“My wife and family are accustomed to a certain lifestyle,” he said. “It’s great that you have a choice to leave. I don’t think I could quit even if I wanted to.”
Back in 2016 when I decided to leave my corporate job (and the entire industry) to pursue teaching yoga, this comment completely shocked me. I had no idea how someone could feel so paralyzed by work and family.
Since then, I have discovered that we all have much more choice in our lives than we realize.
It may seem as though our circumstances have us constrained. Our families, our relationships, our past, our financial situation, our careers, and the expectations of others hold us back. In reality, we get to decide how we respond to those circumstances. Often times, we chose those circumstances in the first place.
The feeling of stuck-ness is a symptom of inaction or a surrendering of our power to someone or something outside of us. When I find myself creating mental drama about my experiences—“This is the worst,” “I wish I didn’t have to live with/work with/be related to this person,” “Everything about this is wrong!”—I remember that I have the ability to change the situation, my perception of the situation, or both.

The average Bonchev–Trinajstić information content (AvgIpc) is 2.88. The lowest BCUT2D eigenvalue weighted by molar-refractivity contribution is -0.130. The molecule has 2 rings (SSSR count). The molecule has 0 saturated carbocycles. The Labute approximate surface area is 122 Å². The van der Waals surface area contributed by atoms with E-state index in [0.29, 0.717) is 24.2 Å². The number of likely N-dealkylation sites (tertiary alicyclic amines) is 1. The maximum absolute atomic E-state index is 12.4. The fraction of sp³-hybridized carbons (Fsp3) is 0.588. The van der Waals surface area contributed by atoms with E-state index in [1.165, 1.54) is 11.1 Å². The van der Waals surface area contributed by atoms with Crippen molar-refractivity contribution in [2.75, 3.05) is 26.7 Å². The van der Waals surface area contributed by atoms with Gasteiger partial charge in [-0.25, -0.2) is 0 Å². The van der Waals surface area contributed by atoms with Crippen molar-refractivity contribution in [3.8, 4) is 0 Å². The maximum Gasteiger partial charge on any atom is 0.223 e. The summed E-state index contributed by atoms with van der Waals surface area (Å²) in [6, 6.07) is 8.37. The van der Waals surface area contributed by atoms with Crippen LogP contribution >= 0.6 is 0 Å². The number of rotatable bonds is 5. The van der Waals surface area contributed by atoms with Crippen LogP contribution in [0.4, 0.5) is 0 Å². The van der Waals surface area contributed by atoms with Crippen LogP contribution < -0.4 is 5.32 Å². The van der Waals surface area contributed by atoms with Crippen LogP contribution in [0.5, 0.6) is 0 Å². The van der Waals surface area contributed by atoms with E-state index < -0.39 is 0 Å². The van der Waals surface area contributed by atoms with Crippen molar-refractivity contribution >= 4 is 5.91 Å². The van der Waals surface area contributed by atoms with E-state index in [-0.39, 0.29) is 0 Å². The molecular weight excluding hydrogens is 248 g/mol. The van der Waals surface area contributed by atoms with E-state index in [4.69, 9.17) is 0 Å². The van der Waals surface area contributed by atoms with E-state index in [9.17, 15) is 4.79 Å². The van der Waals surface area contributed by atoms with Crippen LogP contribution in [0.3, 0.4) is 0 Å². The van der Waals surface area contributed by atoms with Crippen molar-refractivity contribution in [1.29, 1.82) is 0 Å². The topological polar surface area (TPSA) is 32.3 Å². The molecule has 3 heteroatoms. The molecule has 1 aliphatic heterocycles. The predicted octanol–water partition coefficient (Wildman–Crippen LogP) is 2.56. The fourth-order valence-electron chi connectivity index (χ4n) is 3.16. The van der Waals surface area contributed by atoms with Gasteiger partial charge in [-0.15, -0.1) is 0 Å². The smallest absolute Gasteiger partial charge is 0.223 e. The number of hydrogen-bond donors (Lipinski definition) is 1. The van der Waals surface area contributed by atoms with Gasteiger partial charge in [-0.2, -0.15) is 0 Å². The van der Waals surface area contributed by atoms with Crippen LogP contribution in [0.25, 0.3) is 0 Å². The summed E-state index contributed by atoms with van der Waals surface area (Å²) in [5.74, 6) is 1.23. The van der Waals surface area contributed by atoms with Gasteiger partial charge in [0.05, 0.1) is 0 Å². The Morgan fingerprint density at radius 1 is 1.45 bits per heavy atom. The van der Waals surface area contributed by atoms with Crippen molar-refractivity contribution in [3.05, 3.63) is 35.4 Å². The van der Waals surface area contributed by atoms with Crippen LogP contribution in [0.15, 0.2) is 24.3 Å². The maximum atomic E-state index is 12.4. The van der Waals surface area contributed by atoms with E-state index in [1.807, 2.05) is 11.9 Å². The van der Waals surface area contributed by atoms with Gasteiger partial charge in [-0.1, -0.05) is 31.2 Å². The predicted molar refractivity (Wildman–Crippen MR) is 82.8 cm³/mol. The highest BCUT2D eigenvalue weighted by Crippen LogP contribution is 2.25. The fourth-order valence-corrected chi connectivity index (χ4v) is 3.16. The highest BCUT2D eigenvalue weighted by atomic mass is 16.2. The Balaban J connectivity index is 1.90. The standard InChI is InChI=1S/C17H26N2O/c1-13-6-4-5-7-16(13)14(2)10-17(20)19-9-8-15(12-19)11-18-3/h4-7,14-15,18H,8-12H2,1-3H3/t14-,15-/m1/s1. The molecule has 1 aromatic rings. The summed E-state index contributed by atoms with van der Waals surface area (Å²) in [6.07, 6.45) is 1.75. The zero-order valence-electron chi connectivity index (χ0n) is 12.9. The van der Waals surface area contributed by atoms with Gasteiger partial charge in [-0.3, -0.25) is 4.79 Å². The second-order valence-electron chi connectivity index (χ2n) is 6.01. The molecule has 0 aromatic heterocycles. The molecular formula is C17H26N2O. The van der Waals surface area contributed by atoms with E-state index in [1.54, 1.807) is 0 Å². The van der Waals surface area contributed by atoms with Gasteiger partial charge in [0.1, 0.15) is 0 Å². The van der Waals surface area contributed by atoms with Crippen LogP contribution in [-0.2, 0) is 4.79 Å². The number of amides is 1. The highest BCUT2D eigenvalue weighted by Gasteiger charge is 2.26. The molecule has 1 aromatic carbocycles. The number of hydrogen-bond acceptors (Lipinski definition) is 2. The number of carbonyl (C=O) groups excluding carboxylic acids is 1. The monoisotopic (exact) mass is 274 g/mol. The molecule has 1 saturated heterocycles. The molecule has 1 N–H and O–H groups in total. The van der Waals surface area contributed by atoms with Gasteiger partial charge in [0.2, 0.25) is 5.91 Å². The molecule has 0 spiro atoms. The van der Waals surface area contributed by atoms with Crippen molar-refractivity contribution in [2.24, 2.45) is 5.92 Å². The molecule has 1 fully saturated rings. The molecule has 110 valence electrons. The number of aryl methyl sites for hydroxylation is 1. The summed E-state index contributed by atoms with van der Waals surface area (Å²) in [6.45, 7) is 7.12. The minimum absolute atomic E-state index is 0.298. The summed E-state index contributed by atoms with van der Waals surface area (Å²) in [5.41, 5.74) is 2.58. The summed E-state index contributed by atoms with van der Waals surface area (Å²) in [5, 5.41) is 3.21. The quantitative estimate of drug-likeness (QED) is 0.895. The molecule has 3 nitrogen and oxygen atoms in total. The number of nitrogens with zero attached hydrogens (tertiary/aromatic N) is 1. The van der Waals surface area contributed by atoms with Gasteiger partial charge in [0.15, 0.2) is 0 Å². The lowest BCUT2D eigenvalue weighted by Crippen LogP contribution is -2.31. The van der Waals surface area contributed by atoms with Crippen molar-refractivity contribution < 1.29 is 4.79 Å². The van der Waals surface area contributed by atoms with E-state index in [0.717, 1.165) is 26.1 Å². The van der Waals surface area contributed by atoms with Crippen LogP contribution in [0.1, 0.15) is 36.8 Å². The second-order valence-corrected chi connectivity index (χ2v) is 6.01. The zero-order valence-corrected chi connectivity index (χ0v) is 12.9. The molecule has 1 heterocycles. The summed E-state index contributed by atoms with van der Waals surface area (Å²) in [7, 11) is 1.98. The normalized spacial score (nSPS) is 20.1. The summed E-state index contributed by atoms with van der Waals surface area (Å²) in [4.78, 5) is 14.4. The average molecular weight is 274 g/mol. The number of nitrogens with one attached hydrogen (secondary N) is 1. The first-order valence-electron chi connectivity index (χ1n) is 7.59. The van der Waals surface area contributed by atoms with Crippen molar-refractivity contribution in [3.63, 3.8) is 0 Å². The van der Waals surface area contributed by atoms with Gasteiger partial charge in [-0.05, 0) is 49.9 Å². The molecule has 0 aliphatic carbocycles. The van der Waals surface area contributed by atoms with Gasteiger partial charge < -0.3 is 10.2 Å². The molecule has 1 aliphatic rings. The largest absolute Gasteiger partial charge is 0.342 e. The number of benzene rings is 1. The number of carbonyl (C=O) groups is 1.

Is there an unspoken request I can make? A conversation I need to have? An action I can take? Or am I simply taking this way too seriously?
Make no mistake: I understand there are people out in the world who are literally imprisoned by others. Their choices are much different, much more limited, and potentially life-threatening, absolutely. They do have the power to choose how they respond to their situation.
What I am addressing here is that many of us willingly and repeatedly choose to imprison ourselves.
We sacrifice our own desires to play nice with our superiors. We do things we disagree with in order to fulfill someone else’s wishes or to meet the expectations of others. We do this at the expense of our own happiness. We are quietly building resentment and keeping our self-expression small.
The more readily I allow myself to take action from my heart (instead of my fears), the less time I spend in a state of perceived helplessness. It also opens me up to a wider range of possibilities: Perhaps it is possible to have a flexible schedule and make enough money to live comfortably. Perhaps I can have a deeply connected, successful, label-free relationship. Maybe I am capable of starting my own business. Maybe I will even have supporters cheering me on.
What I know for certain is that I have a lot more power than I give myself credit for. And so do you.
Happy Independence Day. :)